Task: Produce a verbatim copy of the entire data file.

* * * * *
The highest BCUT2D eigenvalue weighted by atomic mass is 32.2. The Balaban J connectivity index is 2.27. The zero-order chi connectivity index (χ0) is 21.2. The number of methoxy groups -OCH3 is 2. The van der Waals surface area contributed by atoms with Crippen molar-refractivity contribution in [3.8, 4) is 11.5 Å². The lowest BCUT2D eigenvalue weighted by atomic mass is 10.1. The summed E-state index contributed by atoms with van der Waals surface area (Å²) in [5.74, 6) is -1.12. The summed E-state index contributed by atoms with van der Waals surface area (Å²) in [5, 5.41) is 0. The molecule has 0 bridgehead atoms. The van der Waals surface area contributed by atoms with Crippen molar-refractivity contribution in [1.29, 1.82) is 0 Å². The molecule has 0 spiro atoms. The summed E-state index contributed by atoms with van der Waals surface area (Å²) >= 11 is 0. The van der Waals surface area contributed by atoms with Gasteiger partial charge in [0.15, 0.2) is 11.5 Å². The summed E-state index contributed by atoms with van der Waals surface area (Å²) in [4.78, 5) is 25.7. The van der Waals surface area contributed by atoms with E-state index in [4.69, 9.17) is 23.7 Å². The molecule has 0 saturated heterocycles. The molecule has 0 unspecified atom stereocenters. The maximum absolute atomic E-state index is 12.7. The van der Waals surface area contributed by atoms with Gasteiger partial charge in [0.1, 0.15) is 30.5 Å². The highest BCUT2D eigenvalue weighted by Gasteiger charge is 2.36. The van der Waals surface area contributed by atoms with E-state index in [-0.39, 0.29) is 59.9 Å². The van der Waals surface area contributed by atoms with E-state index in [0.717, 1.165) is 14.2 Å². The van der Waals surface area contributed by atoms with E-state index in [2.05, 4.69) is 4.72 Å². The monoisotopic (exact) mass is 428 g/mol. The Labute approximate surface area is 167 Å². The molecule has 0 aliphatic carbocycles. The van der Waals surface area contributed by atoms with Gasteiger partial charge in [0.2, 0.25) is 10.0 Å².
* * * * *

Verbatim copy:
The highest BCUT2D eigenvalue weighted by atomic mass is 32.2. The Balaban J connectivity index is 2.27. The zero-order chi connectivity index (χ0) is 21.2. The number of methoxy groups -OCH3 is 2. The van der Waals surface area contributed by atoms with Crippen molar-refractivity contribution in [3.8, 4) is 11.5 Å². The lowest BCUT2D eigenvalue weighted by atomic mass is 10.1. The summed E-state index contributed by atoms with van der Waals surface area (Å²) in [5.74, 6) is -1.12. The summed E-state index contributed by atoms with van der Waals surface area (Å²) in [5, 5.41) is 0. The molecule has 0 bridgehead atoms. The van der Waals surface area contributed by atoms with Crippen molar-refractivity contribution in [1.29, 1.82) is 0 Å². The molecule has 0 spiro atoms. The summed E-state index contributed by atoms with van der Waals surface area (Å²) >= 11 is 0. The van der Waals surface area contributed by atoms with Gasteiger partial charge in [0.15, 0.2) is 11.5 Å². The summed E-state index contributed by atoms with van der Waals surface area (Å²) in [4.78, 5) is 25.7. The van der Waals surface area contributed by atoms with E-state index in [4.69, 9.17) is 23.7 Å². The molecule has 0 saturated heterocycles. The molecule has 0 unspecified atom stereocenters. The maximum absolute atomic E-state index is 12.7. The van der Waals surface area contributed by atoms with Gasteiger partial charge in [0.1, 0.15) is 30.5 Å². The highest BCUT2D eigenvalue weighted by Gasteiger charge is 2.36. The van der Waals surface area contributed by atoms with E-state index in [-0.39, 0.29) is 59.9 Å². The van der Waals surface area contributed by atoms with E-state index in [0.717, 1.165) is 14.2 Å². The van der Waals surface area contributed by atoms with E-state index in [2.05, 4.69) is 4.72 Å². The monoisotopic (exact) mass is 428 g/mol. The Labute approximate surface area is 167 Å². The molecule has 0 aliphatic carbocycles. The van der Waals surface area contributed by atoms with Gasteiger partial charge in [0.2, 0.25) is 10.0 Å².